The lender relied on the representation material adverse change, which was limited to the “financial condition” of the borrower, and which the court accepted would be evidenced primarily in its financial statements (although the court said that other compelling evi- dence may be considered).
In essence, the court found that determining a material adverse change in these circumstances does not extend to matters related to the prospects of the borrower, such as “external economic or market changes”.
The court further stated that “unless the adverse change in its financial condition significantly affects the borrower’s ability to perform its obligations, and in particular its ability to repay the loan, it is not a material change”. To interpret it any other way could lead to the untenable circumstance in which the lender withholds an advance or calls a default “at a time when the borrower’s financial condition does not fully justify it, thereby propelling it towards insolvency”.
The court further favoured the borrower and demonstrated a reluctance to find in favour of the lender’s decision to invoke a material adverse change by adding that the lender cannot trigger an event of default on the basis of circumstances of which it was aware of at the outset and that a change that triggers a material adverse change must not be merely temporary.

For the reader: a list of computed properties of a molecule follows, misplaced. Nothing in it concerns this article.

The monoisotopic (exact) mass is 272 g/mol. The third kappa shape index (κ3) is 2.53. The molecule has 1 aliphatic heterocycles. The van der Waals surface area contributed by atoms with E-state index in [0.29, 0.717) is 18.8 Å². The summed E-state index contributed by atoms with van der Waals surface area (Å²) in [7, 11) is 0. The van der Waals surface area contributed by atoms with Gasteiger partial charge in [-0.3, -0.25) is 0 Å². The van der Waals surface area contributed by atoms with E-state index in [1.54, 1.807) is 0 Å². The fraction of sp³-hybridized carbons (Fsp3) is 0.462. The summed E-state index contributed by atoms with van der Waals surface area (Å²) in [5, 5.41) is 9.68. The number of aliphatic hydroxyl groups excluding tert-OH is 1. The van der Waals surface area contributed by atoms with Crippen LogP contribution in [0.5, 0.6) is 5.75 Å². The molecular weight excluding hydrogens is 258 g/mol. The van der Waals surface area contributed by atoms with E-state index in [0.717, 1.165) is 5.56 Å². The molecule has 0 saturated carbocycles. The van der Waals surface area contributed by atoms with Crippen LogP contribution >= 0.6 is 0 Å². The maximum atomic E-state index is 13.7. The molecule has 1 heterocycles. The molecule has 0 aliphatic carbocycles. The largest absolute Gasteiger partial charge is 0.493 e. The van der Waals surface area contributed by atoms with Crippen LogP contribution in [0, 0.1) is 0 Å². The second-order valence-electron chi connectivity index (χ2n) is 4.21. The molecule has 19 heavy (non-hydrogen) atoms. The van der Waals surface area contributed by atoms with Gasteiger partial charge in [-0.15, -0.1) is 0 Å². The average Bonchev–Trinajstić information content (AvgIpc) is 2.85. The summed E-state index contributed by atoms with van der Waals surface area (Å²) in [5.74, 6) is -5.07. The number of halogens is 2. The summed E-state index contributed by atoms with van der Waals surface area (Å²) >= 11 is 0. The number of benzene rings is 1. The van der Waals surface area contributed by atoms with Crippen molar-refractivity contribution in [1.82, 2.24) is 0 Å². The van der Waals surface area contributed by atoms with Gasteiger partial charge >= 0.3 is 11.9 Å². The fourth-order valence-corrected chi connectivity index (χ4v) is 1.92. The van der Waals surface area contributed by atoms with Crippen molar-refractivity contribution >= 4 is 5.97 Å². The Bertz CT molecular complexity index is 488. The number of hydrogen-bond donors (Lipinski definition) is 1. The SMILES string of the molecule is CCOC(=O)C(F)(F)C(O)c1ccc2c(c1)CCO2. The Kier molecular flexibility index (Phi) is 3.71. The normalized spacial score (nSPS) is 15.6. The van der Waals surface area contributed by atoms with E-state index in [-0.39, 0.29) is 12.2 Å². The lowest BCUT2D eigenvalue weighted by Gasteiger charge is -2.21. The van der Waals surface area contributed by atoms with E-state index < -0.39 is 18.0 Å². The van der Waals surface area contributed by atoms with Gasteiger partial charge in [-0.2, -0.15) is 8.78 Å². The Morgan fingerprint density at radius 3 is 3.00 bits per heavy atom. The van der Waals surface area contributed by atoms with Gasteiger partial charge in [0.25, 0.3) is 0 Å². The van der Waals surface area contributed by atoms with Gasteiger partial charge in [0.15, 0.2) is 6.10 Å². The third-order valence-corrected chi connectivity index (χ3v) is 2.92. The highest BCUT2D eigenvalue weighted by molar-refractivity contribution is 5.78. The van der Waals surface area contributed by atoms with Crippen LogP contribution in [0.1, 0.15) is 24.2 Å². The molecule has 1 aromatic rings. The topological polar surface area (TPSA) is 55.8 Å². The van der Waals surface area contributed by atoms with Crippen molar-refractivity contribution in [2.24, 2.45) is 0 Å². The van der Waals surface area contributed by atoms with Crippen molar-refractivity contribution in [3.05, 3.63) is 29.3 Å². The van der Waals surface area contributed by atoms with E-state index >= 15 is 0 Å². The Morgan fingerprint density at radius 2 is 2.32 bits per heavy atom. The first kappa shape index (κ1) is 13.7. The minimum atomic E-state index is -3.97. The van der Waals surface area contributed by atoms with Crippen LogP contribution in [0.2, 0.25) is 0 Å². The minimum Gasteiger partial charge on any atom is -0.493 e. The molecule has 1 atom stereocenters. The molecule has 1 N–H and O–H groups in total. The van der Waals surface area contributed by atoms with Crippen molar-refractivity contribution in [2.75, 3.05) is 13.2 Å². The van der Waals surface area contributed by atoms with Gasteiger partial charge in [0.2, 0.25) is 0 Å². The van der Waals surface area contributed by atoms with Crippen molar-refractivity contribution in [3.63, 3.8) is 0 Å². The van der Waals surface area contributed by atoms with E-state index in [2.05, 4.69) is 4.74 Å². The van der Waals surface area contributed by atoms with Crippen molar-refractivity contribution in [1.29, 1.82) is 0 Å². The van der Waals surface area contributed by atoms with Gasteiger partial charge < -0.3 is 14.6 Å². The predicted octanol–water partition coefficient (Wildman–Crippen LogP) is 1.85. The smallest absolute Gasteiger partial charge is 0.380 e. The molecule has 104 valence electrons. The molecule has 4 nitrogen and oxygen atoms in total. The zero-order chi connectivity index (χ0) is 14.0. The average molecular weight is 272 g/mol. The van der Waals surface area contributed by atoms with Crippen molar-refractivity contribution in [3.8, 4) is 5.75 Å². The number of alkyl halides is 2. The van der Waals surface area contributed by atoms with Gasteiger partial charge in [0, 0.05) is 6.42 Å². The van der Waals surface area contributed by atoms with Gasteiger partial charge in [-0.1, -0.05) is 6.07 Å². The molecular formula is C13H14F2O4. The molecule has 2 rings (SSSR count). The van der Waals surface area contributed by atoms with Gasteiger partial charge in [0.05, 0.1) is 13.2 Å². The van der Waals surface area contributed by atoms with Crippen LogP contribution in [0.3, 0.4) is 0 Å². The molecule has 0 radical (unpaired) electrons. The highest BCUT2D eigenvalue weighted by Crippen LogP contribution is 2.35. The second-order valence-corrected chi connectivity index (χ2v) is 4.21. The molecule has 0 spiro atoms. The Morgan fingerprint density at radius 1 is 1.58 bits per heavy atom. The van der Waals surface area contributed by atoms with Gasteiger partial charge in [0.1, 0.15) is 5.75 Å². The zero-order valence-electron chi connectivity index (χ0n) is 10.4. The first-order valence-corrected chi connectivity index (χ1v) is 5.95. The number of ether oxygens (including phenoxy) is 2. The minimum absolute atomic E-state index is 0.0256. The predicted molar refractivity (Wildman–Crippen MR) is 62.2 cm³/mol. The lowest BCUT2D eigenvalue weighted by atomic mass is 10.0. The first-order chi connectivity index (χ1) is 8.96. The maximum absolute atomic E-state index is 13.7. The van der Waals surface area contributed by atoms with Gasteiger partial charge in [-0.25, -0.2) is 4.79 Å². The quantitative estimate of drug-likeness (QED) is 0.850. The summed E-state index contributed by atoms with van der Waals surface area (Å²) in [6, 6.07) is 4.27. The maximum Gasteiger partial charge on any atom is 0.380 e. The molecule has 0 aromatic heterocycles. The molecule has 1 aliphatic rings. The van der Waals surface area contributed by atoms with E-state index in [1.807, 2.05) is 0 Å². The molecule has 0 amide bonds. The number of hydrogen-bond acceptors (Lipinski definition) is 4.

While the court was clear that the threshold for a lender to invoke a material adverse change was high, the court did not eliminate the ability of a lender to invoke a material adverse change completely. The court acknowledged the importance of material adverse changes, which allow the lender to “be exonerated from what amounts to throwing good money after bad” and indicated that certain external factors could be suggestive of the occurrence of a material adverse change, for example, the fact that the borrower stopped paying its bank debts in 2008.
Case law on material adverse change clauses is limited, but it is clear their interpretation is restrictive. Of course, the general principles of contractual interpretation in each jurisdiction will apply, for example, that the agreement will be considered as a whole and the parties’ intentions will be given effect to. It is thus important such clauses be precisely drafted and that specific concerns are addressed as conditions elsewhere in the agreement.
Because a general material adverse change clause will seldom provide sufficient protection, parties should aim to cover objectively identifiable facts in the clause.
WORD OF LAW